Kenny is actually a reverse victim. Many of us got put on the drugs by someone knowing “what is best” for us. Kenny got taken off the drugs on the same pretense – did he determine for himself that this was what he wanted? Or once again, did the all-knowing doctor invoke harm upon him?

    In Kenny’s case, I have nothing to offer but hope. The experience I have on SurvivingAntidepressants indicates that 90 days, or 3 months out – is a very short time to expect decades of drugging to heal. The drugs do make changes in our brain, but I’m a firm believer in neuroplasticity – the brain can change itself.

    I would not necessarily advise Kenny to reinstate a tiny amount of the last drug he was taking (that is common protocol on SurvivingAntidepressants.org), but I can firmly say that the more he engages with simple pleasures (call it mindfulness if you like) – the more he is likely to re-wire his brain and heal.

    The problems of 30 years ago are likely gone, if maybe buried. Maybe they need to come out and be dealt with, but maybe not. Sometimes digging around is counterproductive.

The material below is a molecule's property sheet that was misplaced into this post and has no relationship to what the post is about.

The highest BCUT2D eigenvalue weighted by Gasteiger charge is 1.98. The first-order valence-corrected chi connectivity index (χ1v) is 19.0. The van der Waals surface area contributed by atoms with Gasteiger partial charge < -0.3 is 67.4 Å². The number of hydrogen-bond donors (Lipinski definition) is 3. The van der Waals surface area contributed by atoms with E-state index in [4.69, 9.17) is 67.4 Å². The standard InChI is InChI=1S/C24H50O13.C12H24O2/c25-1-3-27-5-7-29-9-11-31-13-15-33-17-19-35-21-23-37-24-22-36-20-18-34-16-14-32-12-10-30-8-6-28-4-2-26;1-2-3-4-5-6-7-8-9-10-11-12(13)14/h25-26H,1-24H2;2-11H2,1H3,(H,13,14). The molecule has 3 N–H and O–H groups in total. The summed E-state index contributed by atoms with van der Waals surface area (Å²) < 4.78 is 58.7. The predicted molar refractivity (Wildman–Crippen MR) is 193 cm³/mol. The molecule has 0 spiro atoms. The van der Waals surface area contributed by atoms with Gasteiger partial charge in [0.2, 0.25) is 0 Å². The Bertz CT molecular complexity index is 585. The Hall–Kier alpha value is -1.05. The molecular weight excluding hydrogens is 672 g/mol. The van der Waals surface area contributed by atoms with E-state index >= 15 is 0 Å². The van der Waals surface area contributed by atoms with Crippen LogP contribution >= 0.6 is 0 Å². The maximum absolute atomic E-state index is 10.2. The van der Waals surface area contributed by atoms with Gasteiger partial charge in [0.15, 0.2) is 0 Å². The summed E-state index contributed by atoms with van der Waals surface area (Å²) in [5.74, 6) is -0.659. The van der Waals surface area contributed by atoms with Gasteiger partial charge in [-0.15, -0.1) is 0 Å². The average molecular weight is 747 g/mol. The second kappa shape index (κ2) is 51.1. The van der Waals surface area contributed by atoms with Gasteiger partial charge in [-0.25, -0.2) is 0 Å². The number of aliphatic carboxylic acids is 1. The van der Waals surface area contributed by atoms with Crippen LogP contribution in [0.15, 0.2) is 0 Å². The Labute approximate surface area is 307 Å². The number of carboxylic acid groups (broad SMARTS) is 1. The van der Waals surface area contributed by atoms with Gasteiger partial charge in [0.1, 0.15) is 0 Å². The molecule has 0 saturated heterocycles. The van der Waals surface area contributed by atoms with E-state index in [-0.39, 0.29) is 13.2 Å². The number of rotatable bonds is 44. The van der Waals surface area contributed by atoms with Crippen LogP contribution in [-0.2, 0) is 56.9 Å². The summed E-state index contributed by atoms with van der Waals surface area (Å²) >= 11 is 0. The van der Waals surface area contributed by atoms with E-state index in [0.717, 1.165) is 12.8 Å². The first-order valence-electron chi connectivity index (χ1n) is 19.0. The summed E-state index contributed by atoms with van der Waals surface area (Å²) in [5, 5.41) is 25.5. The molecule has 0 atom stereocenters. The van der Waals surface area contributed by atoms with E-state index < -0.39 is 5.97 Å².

The thing which has helped me most is “following my pleasure.” This sounds hedonistic, but it is not. It is mindfulness, engaging the senses, engaging social connections, enjoying my body, art, music, and friends as much as possible (even when my body doesn’t feel good, or the social setting is awkward). Then, in the balance of things, it is easier to see a way through. What is pleasurable shows me a way to be healthier.

    A regular practice, whether it is journalling, tai chi, yoga, art, or therapy – is key to finding those places of pleasure. At first, in the haze of drug numbness and pain, those moments are tiny. The fur on a kitten, a ray of sunshine, a deep breath, the blessed relief of a magnesium bath. Over time, they expand, and like pearls on a string, they join together to form a more cohesive, more positive way of viewing the world.

    But it always starts small. I don’t think that drugs or herbs are the answer (though there are things that help) for Kenny, even if he has to reinstate a tiny amount. The answer lies within his own ability to find pleasure, and follow that pleasure back into living his life again.

    If his suffering is unbearable, perhaps a new doctor is in order. Only he knows how much he can endure. But the long term key to healing long term damage (I cannot call it “permanent” at just 3 months – or even 3 years – out) is long term patience. Waiting is the hardest part of healing from antidepressants.